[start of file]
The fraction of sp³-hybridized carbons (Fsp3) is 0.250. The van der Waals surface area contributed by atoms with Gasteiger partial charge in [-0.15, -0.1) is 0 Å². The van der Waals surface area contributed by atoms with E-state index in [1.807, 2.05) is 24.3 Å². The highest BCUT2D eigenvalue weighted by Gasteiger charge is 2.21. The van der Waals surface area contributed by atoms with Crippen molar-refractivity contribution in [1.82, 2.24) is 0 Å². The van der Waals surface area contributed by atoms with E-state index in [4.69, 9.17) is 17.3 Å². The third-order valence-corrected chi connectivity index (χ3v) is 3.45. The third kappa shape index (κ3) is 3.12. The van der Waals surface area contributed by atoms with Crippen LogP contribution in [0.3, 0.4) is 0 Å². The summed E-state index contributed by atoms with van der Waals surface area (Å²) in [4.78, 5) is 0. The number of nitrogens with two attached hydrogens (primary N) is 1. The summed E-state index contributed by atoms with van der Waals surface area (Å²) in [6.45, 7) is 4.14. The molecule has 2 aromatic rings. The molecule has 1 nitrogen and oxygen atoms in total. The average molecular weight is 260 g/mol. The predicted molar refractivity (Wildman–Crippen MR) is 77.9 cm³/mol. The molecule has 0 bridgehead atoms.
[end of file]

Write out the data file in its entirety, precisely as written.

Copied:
The fraction of sp³-hybridized carbons (Fsp3) is 0.250. The van der Waals surface area contributed by atoms with Gasteiger partial charge in [-0.15, -0.1) is 0 Å². The van der Waals surface area contributed by atoms with E-state index in [1.807, 2.05) is 24.3 Å². The highest BCUT2D eigenvalue weighted by Gasteiger charge is 2.21. The van der Waals surface area contributed by atoms with Crippen molar-refractivity contribution in [1.82, 2.24) is 0 Å². The van der Waals surface area contributed by atoms with E-state index in [4.69, 9.17) is 17.3 Å². The third-order valence-corrected chi connectivity index (χ3v) is 3.45. The third kappa shape index (κ3) is 3.12. The van der Waals surface area contributed by atoms with Crippen LogP contribution in [0.3, 0.4) is 0 Å². The summed E-state index contributed by atoms with van der Waals surface area (Å²) in [4.78, 5) is 0. The number of nitrogens with two attached hydrogens (primary N) is 1. The summed E-state index contributed by atoms with van der Waals surface area (Å²) in [6.45, 7) is 4.14. The molecule has 2 aromatic rings. The molecule has 1 nitrogen and oxygen atoms in total. The average molecular weight is 260 g/mol. The predicted molar refractivity (Wildman–Crippen MR) is 77.9 cm³/mol. The molecule has 0 bridgehead atoms.